Believe it or not we, the parents, are trying to foster good eating habits in our children, but with the little guy it is a challenge of sorts since he could just as easily not eat. He genuinely seems to not get the fascination the rest of the world has with food. If anything, he seems to view the entire ‘you must eat to live’ thing as somewhat of a burden that he could just as easily do without. When he finishes a meal he gives one the feeling that he has now eaten the meal you prepared but going forward he would very much not like to be bothered with the minutiae of nutrition, you know, ever again.

Fortunately, the universe has left us a little wriggle room. You see, he has somewhat of a sweet tooth and that presents us with opportunities for leverage. The sweet tooth gives us a place to stand and Nutella (or equivalent) is the lever that we use to displace his appreciable obstinacy.

I’m quite certain that Archimedes, who said something along the lines of  ‘Give me a place to stand and with a lever I will move the whole world’ would approve.

The protection and the comfort

So a few weeks back I was still awake at around 11pm and I was idly flipping through the channels on the television as one does. My boys had been in bed for several hours by then and were, I assumed, causing all sorts of havoc in dreamland.

Then the little guy ran into my room, completely silent, on the brink of tears and literally scared stiff. I scooped him up in a bear hug and his little legs and arms stuck out on all sides around me like a scarecrow.

I couldn’t get anything out of him about what woke him up. Was it a bad dream? Was he cold from having kicked the duvet off? Had the dog squeezed into bed with him and taken over? Had he heard the Rand had fallen yet again amidst the feeble mutterings of a presidential buffoon?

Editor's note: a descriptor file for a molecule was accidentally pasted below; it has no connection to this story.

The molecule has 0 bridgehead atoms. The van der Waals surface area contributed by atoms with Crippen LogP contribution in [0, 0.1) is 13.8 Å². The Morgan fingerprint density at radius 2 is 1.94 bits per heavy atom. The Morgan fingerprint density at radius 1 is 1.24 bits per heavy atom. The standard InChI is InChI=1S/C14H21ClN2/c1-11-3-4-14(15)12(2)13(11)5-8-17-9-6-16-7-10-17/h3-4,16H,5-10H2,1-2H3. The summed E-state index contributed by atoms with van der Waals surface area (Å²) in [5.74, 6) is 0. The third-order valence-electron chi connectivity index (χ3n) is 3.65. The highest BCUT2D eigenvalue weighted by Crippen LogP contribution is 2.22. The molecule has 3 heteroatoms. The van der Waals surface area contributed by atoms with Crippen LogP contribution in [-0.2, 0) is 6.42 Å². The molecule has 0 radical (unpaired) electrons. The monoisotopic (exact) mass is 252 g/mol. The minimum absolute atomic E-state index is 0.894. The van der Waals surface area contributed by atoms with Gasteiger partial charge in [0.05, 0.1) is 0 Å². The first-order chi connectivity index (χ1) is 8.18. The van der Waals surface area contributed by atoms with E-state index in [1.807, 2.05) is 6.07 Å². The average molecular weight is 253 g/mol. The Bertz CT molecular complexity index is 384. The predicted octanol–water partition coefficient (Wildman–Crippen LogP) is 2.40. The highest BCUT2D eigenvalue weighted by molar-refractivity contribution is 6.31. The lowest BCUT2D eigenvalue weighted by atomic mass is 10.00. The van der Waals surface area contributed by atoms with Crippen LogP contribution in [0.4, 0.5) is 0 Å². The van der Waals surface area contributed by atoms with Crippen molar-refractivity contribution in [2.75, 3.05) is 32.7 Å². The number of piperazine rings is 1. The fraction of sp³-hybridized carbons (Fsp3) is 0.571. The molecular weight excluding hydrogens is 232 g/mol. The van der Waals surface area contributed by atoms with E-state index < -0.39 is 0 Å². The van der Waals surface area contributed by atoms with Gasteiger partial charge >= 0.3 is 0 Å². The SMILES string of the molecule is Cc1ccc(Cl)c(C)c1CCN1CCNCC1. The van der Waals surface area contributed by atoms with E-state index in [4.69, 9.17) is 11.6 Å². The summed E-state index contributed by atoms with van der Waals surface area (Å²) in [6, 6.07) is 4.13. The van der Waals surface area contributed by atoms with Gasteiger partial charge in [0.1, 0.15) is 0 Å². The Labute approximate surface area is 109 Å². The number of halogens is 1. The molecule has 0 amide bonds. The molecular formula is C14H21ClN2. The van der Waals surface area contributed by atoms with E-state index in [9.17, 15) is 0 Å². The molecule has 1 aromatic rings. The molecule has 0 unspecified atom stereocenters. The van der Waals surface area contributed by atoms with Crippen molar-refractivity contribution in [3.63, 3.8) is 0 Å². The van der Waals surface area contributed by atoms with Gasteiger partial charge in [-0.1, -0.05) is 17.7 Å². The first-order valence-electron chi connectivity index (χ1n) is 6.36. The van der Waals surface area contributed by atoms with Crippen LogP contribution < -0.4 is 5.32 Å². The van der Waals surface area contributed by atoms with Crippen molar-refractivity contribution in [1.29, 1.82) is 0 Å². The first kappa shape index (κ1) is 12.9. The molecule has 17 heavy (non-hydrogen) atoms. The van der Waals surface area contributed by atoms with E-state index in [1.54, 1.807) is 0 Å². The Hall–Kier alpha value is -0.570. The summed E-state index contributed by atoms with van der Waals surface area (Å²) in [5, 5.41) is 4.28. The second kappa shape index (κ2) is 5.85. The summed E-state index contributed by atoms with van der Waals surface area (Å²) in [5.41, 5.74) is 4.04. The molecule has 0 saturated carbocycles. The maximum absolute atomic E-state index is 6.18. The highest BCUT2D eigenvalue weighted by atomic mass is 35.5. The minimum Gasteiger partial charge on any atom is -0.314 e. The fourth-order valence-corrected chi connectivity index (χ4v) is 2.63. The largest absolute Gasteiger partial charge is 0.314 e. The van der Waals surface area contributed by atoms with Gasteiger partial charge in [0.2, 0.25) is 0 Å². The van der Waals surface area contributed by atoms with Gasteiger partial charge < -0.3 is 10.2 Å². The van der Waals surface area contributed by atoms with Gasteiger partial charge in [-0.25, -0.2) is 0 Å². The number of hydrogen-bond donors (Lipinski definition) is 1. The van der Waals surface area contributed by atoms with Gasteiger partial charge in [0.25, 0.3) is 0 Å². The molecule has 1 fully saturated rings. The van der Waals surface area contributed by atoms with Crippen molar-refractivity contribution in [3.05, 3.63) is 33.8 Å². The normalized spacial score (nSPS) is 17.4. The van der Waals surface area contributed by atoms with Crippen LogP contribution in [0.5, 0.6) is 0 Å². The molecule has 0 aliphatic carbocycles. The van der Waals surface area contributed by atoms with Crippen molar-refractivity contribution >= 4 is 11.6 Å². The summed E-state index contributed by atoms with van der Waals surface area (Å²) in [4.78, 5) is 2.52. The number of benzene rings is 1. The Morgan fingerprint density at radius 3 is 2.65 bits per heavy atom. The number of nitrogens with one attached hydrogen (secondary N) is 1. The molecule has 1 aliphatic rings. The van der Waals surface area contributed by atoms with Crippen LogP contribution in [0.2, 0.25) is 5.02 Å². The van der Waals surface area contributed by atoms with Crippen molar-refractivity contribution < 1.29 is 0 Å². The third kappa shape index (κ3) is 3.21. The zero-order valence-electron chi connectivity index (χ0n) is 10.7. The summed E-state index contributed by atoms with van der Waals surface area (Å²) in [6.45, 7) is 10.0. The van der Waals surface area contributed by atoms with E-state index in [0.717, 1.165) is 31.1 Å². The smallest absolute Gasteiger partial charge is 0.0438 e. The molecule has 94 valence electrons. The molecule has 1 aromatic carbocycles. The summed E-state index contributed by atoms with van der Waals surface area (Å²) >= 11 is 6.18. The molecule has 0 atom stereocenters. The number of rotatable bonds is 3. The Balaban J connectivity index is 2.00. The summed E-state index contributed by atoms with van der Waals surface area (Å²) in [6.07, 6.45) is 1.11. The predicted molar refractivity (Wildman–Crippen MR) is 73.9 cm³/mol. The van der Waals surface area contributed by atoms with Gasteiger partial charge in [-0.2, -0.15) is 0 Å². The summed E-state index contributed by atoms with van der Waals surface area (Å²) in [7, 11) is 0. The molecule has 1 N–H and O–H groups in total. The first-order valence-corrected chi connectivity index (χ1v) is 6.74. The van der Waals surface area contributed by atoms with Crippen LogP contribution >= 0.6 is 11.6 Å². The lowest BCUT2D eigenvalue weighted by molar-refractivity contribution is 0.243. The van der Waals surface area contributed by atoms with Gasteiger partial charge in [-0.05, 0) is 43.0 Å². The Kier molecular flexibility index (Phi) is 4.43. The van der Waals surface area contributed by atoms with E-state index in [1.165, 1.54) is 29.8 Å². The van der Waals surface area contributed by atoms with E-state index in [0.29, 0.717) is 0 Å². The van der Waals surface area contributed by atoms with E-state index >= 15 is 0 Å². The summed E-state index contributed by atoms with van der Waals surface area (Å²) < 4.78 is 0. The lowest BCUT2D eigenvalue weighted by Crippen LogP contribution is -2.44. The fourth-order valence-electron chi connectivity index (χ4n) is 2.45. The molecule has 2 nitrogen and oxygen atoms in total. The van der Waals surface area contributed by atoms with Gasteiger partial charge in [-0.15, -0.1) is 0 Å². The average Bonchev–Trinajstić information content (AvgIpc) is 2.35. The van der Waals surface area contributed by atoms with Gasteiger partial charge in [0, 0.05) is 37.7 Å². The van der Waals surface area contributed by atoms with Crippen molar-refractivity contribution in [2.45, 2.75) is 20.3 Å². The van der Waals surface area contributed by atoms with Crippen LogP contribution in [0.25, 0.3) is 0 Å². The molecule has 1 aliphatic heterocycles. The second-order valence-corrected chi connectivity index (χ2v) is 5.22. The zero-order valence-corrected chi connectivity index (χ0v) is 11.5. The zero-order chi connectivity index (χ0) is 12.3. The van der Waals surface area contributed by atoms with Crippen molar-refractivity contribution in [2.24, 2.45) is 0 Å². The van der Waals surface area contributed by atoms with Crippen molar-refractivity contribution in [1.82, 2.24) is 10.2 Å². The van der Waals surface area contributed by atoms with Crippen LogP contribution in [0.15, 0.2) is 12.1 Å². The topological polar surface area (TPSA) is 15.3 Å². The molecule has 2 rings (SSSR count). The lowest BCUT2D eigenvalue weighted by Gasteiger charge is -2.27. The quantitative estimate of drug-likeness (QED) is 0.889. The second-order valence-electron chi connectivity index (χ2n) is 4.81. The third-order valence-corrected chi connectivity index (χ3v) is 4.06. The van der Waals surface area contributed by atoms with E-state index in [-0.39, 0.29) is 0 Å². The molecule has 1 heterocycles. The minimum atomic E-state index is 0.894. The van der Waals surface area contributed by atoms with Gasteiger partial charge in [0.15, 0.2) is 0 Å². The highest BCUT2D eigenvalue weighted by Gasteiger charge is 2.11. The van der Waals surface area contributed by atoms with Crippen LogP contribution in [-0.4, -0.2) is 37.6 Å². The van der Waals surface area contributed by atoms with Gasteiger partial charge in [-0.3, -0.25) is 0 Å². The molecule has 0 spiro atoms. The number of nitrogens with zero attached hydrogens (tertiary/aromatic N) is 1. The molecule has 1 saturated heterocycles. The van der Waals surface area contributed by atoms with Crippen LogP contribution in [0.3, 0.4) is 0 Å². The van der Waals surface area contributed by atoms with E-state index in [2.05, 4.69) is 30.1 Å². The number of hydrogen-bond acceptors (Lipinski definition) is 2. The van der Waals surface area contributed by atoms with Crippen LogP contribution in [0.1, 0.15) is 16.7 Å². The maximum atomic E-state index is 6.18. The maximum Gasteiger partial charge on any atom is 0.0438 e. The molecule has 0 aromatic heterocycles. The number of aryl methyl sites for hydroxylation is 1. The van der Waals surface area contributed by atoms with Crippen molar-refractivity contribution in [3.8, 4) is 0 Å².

He was a very frightened little boy whose heart was pounding in his little chest so heavily that I could almost hear it.

So I held him as tight as I could and told him he was completely safe. I told him he was safe in his bed, in his room and in our home because there’s nothing more fearsome than a Daddy. No terror, real or imagined, can overcome a Daddy in his home. 

I told him Daddies are the first and last word in protection. Daddies are the things that the things in bad dreams are afraid of. Daddies are the high walls and moats around little beds. Daddies are the blinding sunshine that scatters the darkness in a room, the sunshine that melts the ice-cold dread underneath a bed, the sunshine that reveals the benign emptiness inside of a cupboard or the quiet garden outside of a dark window. Daddies are the ones that find the source of the strange noise in the middle of the night and simply take care of it – whatever it may be. I told him we are superhuman. I told him we are afraid of nothing.

Except for spiders. Obviously.

This Daddy hates bloody spiders but still always says a little prayer for the spider when he finds one squatting on a wall in the house (like a demon). Then he screws up his courage and immediately swats said spider repeatedly with a rolled up something or another until it is properly dead. He then makes doubly sure he scoops up the entire carcass and disposes of it in a neighbors garden just in case there’s a distraught husband or wife spider out there somewhere that might someday stumble across the body and decide to seek revenge. In that dark future, the trail back to this Daddy must be cold cold cold cold cold. But I digress.

Eventually I managed to settle him down in his bed and he fell asleep again about thirty minutes later, still without saying a word. So, Daddies are in charge of protection but they are not the first port of call for comfort, it has never been thus.

It is a well-known fact that when my children are in pain or scared or tearful or hungry or bored or exhausted to the point of collapse, there really is only one acceptable remedy for them…and it’s a universal constant….Mommy.

There, in black and white.

The pool